ITS 321: Legal and Ethical Issues in Information Technology

Lesson 7: Impact of Information Technology on Productivity and Quality of Life


Chapter 8 discusses some effects information technology has had on workers, users, and people in general. Objectives that are stated to be important to this lesson:

  1. IT effects on standard of living
  2. IT effects on productivity
  3. The digital divide
  4. IT effects on health care and health care costs

Chapter 8

This chapter provides more room for discussion than it provides facts or useful observations. Its first objective is to discuss the effect that information technology has on "the standard of living". In fact, the text provides one measure of the standard of living of a country on page 318, but it makes no observation about the effect IT has on it. That measure is a common one, but current politics make it debatable: does the gross domestic product divided by the population still make sense if we believe that most of a country's wealth is held by a small percentage of the population? Whether you believe that is a reasonable situation or not, it makes the measure less valuable.

More measures are offered on page 323, many of them applying to specific aspects of life. Neither of these sections discuss how technology affects these measures, other than the one that measures access to technology. Pursuing that one would lead to a circular argument at best, so we will discuss some of the other measures in class.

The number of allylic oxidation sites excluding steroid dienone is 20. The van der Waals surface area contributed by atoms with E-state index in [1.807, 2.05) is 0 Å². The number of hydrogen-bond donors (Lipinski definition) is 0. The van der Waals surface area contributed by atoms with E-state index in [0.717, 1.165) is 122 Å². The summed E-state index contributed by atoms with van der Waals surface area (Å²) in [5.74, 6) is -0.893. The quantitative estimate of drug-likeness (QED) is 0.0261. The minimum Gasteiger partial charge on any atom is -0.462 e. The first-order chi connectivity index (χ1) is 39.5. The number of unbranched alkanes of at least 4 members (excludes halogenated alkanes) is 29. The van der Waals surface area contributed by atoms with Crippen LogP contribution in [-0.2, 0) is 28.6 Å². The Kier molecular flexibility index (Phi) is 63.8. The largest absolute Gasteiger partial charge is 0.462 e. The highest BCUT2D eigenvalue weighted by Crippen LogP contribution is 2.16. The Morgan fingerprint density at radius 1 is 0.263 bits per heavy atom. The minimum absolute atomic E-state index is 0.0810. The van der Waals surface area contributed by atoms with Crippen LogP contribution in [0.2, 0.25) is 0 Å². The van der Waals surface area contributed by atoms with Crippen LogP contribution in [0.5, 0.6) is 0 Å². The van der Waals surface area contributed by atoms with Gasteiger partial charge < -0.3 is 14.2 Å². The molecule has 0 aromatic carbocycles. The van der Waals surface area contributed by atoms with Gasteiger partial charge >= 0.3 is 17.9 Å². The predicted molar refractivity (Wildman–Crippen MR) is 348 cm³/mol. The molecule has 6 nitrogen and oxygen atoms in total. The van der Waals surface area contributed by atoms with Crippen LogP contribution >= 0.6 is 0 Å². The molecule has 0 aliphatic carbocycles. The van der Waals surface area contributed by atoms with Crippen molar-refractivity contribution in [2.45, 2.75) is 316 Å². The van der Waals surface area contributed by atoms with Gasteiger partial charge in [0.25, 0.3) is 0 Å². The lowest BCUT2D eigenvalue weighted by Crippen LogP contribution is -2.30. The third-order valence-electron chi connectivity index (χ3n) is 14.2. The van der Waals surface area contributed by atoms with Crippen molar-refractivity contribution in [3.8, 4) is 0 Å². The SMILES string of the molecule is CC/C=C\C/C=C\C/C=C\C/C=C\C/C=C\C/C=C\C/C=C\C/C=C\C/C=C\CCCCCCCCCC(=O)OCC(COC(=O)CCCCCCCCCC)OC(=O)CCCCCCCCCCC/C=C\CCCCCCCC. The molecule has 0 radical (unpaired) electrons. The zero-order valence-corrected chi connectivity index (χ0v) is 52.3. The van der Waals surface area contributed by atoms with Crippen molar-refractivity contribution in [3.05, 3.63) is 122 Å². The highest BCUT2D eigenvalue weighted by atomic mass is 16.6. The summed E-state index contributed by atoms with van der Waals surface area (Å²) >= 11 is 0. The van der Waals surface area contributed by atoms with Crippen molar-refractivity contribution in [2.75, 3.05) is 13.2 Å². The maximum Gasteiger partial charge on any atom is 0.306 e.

The text goes on for about three pages on the idea of measuring the effect of IT on worker productivity. Then it states on page 321 that "trying to measure its precise impact on worker productivity is like trying to measure the impact of telephones or electricity". Really? Then why did the author make this one of the objectives of the chapter? Puzzling, isn't it?

Having thrown up his hands on the first two objectives, the author discusses telework (telecommuting) for two pages, and concludes that some kinds of work are better suited for it than others. I begin to think that the author has run out of material for this book. His point is obvious, and it has little to do with legal issues or ethics.

The text moves on to a discussion of the Digital Divide, which is basically an observation that people who have access to technology (computers, broadband connections, email, instant messaging, Internet access) have advantages over those who do not have it. The text describes some programs that are meant to provide some access to technology through libraries, through use of technology in schools, and through low cost computers issued to children in low income areas.

There have been initiatives to provide access to the Internet for all citizens in some cities and counties, but these seem to have fallen behind in the current economic problems (observation made in December, 2011). After all, someone has to pay for a thing or the provider will not provide it. "Free government services" are not truly free, and they are available less and less with lower tax bases. See this page about Wireless Oakland County. Their goal is to provide wireless service to all county residents, without using tax money. That has been their goal for several years, and it seems it is still only a goal.